Critical Infrastructure

What Is Critical Infrastructure?

Critical infrastructure is any network, system, or asset the public sector deems essential to society. Critical infrastructure plays a pivotal role in safety, security, public health, and the economy. If critical infrastructure is destroyed or otherwise rendered non-functional, the result is typically significant and widespread disruption.

Some critical infrastructure also has the potential to cause catastrophic damage to its surroundings if operated incorrectly.  

Each nation has a slightly different classification system for critical Infrastructure, though in most cases, assets are still divided by industry or sector. Countries also have different priorities where Critical infrastructure is concerned, with some assets deemed more important than others. With that said, certain assets, such as water and power, are almost universally viewed as essential.

What Sectors Operate Critical Infrastructure?

Critical infrastructure may be found in any of the following industries:

  • Transportation
  • Manufacturing
  • Agriculture
  • Public Sector/Government
  • Healthcare
  • Pharmaceutical
  • Financial Services
  • Telecommunications
  • Emergency Services
  • Energy and Utilities
  • Waste Management

Examples of Critical Infrastructure

Examples of critical infrastructure include, but are not limited to:

  • Power Plants
  • Water Treatment Facilities
  • Roads and Bridges
  • Hazardous Materials
  • Hospitals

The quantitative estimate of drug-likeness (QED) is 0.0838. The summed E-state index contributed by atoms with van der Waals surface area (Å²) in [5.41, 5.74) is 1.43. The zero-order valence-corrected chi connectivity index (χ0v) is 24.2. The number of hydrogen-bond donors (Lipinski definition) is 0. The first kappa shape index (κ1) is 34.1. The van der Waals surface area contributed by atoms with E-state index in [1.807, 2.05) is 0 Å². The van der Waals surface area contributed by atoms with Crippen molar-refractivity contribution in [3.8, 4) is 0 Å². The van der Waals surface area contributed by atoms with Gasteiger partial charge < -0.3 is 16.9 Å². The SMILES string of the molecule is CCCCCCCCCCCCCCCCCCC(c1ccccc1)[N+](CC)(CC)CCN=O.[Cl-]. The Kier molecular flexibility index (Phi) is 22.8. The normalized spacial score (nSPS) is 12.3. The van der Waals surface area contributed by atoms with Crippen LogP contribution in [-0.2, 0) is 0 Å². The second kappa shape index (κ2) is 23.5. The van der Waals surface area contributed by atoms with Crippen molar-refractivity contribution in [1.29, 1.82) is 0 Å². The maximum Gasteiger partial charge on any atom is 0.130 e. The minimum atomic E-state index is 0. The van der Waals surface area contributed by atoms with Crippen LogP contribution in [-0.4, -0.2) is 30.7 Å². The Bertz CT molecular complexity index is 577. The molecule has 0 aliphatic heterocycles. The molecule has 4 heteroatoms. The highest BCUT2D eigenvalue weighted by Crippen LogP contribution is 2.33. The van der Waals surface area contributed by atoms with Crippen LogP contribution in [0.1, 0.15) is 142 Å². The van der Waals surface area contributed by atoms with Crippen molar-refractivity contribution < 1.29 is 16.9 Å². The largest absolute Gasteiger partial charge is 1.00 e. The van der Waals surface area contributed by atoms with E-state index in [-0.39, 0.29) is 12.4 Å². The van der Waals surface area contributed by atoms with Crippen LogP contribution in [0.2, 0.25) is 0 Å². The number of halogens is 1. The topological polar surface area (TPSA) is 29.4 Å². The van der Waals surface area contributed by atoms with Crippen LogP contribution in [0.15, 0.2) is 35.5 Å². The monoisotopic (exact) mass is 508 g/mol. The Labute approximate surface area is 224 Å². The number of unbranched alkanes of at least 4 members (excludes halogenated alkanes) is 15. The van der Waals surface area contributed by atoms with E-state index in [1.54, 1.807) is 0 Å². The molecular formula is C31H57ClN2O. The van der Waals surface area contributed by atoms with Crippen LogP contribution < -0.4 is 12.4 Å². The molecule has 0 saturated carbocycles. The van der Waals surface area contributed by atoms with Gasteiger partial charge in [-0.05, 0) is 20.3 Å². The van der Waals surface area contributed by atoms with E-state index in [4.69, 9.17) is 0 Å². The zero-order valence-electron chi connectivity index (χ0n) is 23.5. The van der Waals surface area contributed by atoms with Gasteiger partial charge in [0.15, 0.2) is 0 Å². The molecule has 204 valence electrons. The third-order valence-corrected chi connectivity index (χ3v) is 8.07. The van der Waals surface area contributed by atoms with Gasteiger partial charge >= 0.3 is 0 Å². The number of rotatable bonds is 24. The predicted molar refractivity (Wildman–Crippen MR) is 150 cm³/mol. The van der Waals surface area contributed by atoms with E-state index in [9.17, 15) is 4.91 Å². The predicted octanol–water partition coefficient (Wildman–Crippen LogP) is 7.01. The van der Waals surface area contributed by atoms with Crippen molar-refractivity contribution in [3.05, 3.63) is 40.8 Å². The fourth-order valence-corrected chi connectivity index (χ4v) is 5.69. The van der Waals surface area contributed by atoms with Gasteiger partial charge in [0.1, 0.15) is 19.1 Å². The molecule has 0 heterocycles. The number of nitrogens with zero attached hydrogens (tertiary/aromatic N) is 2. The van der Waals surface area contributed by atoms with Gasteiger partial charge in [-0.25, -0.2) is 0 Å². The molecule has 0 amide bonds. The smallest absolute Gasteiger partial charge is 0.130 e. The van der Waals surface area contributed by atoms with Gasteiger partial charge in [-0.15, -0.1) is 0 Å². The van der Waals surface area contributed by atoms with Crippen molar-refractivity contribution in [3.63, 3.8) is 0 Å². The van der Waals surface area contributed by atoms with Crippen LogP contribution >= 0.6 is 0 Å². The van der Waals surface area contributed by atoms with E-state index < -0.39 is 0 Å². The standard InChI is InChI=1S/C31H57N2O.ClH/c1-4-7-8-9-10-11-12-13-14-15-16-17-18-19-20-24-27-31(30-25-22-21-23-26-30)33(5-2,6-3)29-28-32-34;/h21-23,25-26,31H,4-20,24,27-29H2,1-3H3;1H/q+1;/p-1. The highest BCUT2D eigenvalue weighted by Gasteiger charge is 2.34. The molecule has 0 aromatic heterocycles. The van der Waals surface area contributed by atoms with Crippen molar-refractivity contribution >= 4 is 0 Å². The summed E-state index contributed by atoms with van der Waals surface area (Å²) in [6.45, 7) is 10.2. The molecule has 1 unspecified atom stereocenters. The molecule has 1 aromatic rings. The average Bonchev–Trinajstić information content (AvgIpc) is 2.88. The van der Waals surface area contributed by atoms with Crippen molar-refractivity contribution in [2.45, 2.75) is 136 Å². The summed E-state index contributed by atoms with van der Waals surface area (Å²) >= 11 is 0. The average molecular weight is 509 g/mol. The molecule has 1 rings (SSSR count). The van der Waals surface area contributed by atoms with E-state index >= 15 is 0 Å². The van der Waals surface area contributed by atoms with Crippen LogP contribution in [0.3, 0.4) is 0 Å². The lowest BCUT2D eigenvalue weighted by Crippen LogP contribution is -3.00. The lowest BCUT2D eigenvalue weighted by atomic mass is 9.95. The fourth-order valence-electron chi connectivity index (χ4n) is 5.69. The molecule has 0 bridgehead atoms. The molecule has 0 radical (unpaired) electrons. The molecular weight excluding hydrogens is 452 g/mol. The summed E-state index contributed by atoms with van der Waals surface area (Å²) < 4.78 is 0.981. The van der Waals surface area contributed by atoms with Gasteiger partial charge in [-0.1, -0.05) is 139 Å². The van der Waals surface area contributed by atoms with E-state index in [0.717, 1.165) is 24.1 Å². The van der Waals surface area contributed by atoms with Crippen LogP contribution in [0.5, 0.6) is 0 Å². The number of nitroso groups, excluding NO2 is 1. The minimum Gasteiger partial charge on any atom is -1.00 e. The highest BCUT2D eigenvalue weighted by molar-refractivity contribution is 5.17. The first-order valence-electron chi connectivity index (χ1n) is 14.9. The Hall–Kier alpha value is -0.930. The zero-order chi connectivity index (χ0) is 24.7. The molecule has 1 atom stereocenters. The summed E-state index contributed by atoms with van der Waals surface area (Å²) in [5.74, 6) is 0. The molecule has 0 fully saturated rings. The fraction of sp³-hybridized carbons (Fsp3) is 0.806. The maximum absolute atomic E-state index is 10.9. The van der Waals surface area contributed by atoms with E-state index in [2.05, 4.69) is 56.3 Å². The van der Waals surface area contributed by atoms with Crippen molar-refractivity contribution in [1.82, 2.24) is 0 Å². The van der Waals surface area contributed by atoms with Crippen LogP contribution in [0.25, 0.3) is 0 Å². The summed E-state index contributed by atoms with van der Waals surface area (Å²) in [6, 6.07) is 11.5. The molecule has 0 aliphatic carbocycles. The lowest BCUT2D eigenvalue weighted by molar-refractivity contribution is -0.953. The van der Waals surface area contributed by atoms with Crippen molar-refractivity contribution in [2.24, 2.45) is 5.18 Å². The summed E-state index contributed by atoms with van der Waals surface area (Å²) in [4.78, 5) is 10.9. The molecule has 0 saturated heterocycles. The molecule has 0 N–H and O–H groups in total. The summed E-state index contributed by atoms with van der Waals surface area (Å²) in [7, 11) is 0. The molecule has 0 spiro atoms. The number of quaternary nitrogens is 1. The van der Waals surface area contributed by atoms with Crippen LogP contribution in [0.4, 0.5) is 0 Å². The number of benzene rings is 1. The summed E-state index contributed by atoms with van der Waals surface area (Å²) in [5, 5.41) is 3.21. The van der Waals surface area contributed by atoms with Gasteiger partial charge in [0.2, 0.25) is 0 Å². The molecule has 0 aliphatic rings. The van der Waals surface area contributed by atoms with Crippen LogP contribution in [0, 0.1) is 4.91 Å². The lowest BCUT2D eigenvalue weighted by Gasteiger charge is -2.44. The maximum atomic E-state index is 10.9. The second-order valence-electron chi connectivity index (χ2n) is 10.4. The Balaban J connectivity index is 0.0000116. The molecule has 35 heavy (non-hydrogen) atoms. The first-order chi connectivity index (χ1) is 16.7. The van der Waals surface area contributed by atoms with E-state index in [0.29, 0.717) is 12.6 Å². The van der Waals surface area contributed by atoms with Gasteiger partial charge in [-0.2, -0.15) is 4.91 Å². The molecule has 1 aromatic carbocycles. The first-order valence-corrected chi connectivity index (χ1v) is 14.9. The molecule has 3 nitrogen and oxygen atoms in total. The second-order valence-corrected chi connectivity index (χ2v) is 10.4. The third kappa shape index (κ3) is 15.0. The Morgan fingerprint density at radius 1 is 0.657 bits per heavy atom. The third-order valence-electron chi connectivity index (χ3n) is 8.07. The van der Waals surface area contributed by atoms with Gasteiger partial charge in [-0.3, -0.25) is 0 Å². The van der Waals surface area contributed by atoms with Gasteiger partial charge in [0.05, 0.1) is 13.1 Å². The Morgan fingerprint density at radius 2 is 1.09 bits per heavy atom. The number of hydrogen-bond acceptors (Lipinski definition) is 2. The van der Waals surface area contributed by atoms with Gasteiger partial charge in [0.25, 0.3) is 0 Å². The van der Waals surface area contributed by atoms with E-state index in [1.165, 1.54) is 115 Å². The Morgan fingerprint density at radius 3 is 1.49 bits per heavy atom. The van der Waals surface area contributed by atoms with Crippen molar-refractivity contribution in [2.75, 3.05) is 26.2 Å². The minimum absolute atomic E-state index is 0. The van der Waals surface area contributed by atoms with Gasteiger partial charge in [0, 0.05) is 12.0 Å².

• Postal Services
  • Internet Connectivity
  • Data Storage

The Three Elements of Critical Infrastructure

According to the United States Federal Emergency Management Agency (FEMA), the three elements of Critical Infrastructure are:

Physical: tangible assets such as power lines or roads

Cyber: Any electronic system that transmits, stores, or manages information. This category encompasses both software and hardware

Human: Individuals with critical knowledge, skills, or responsibilities and people who may be uniquely susceptible to attack

How Critical Infrastructure Relates to Key Resources

Essential resources, as defined by the Cybersecurity & Infrastructure Security Agency (CISA), are assets that, though not critical infrastructure themselves, are nevertheless essential to government and societal operations. They may be publicly maintained or privately owned, manufactured or naturally occurring.

Critical Infrastructure vs. Public Infrastructure

Public infrastructure is a catch-all term for government-owned assets and facilities available for public use or broadly crucial to society. It may be divided into three categories:

Soft Infrastructure encompasses the institutions that help maintain a nation or region’s economy and social order, including hospitals, schools, and regulatory agencies.

Hard Infrastructure refers to physical systems that transport resources and convey information, such as roads and cell phone towers.

Critical Infrastructure is vital enough that interruption poses a severe risk to people’s well-being. Among other things, It may include electricity, water, food, shelter, and access to medicine.

Ultimately, these distinctions are mainly symbolic, as most governments class all three types of public Infrastructure under the umbrella of critical infrastructure.

Threats Facing Critical Infrastructure

Critical infrastructure threats can be broadly divided into two categories: natural and man-made.

Natural threats may include natural disasters, fire, flooding, and severe weather.

Man-made threats could include physical theft, vandalism, malware, ransomware, data breaches, and other forms of cyberattack.

Why Critical Infrastructure Security Is Important

When critical infrastructure is brought down, the consequences go far beyond the public sector, typically causing severe disruption across multiple industries. In extreme cases, compromised critical infrastructure threatens the health and well-being of the people that rely on it, sometimes even resulting in loss of life. In recent years, there have been multiple examples of this in the US and internationally.